Gary Park

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since Jan 09, 2011
Comfrey wanted in St. Louis, MO
St. Louis, MO
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Scavenger Hunt
expand Pioneer Scavenger Hunt

Recent posts by Gary Park

Just wanted to say excellent work there man! Make sure to come back with update pics of what it looks like over the years and when planted. One question--is the "C" shape oriented to where it catches water during heavy rains?
4 years ago
You can definitely build right on top of grass/dirt without digging. The thicker or bigger it is, the better and faster it will break down. Big logs(1-3 feet/up to 1m diameter) will take 10-20 years to decompose, small logs (2-12"/50-100mm) can be rotted in just a year with enough moisture and soil life. If you need to work the land later, just yank the big 1/2 rotted logs out and remove all the wonderful soil to use somewhere else.
4 years ago
It is stainless steel. HVAC systems have massive flows of air, so yes in that use it would have resistance.
5 years ago
You're not the first to suggest that the corrugated pipe could be an issue. I believe the smooth radius being a positive overcomes the corrugations as a negative, just as much as the sharp angles in normal stove-pipe elbows and tees being a negative then negate the smooth walls as a positive. If I could find a mandrel bent style 8" tubing, I'd be all over it! The best flowing option would probably be to have a flat-walled and flat roofed(kindof a square) with a swollen chamber at the elbow/turn, similar to dirt bike exhaust manifolds. Lastly, the speed of the flow has a lot to do with how much negative pressure a short section of corrugated tubing will put on the system. On a car, the exhaust flow is pretty huge. On this heater, the speed of the gases 1/2-way through the system is like a light breath exhale, so the affects of eddying and backpressure are close to zero. All that being said, at this point it is working very nicely, so I'll be leaving it that way for now.

Just had an idea; Maybe I will remove that 180' elbow and coat the entire inside of it with refractory cement, creating a smooth surface. The heat at that point is never that hot(not enough to cause massive expansion/contraction and subsequent cracking/breaking of the putty pasted into the grooves). The grooves would provide a lot of surface area for adhesion, and I could even coat the surface of the cement with a high-temp slick paint that would mimic the surface of the galvanize piping. This may be the next evolution in efficiency. :O)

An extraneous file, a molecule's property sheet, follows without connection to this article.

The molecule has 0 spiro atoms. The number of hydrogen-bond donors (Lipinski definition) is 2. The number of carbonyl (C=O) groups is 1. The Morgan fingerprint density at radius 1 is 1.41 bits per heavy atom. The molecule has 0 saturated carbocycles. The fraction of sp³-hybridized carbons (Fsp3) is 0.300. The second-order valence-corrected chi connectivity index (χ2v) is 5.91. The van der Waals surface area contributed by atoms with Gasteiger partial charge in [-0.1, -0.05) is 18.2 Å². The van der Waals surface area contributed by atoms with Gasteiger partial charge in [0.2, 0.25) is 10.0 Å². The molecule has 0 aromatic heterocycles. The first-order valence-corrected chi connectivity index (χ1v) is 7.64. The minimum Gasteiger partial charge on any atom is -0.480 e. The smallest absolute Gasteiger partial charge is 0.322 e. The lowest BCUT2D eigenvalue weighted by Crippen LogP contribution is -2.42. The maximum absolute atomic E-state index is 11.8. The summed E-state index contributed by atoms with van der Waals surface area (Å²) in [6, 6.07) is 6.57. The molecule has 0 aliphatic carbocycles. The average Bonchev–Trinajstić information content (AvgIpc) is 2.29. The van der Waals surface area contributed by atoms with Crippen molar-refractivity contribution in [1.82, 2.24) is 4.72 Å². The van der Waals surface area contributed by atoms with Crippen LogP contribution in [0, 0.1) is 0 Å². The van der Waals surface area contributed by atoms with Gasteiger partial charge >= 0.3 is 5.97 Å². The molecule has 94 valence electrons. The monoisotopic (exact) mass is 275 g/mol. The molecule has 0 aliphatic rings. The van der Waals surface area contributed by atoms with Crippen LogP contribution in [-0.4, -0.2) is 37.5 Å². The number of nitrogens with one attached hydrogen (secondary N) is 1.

5 years ago
Took me a bit to figure out the video link--a short burn video, because we all love to see and hear a nice fire burn. (have to click on it)

5 years ago
Here's a little descriptive pic of the mod.
5 years ago
(must have spaced on taking pics of the mod...oops)...So here we are today after cobbing over the hole. Basically I cut a triangle out of the "armpit" of where the gases come down and enter into the horizontal flue piping. Then I cobbed in the gap and made sure the inside corner was nice and contoured. After this mod, I have much more "rocket" in my rocket heater, and I was able to start burning with hardly any smokeback at all.
Here's two pics-one of each side of the modified area.
5 years ago
I have an 8" RMH with a near 4-foot riser(a foot taller than usual) and 25-30 feet of piping in the basement of a single story house and experienced low draw/suck/flow until adding a chimney outside which went up to about the mid to upper part of the upper floor. I had originally had a horizontal output at ground level(walk-out basement). I still have a few things to modify and I changed things from the designed plans so I'm on my own learning curve. Definitely need a chimney at least as high as the top of the riser pipe I would say, and higher if in a tall house(or basement for sure).
5 years ago
Maybe the best pic for this season;
5 years ago
art
DR Grader. I have the 4-foot wide version and do 2 passes(each side of the road, which for me is about 6-7') for dirt roads personally, but it's made for gravel also. Got mine for $200(a STEAL), but I see them for $400-500 all the time. The design of the angle of the tines and blade and the operation is impressive to me. Comes with a remote control key-fob to raise and lower, and if you get a bunch of roots or debris stuck, you just back up which causes the swivel wheels to flip and lift the tines which usually clears them automatically. I've used a blade, box blade w/rippers, and buckets, but this is my go-to tool for maintenance of a path or road. Also can smooth out lumpy lawns without scraping too much of the grass off. And you can screw that tiny overpriced battery--stick a car battery in the sand bucket with sand around it and bungee it down--perfect weight ballast.
5 years ago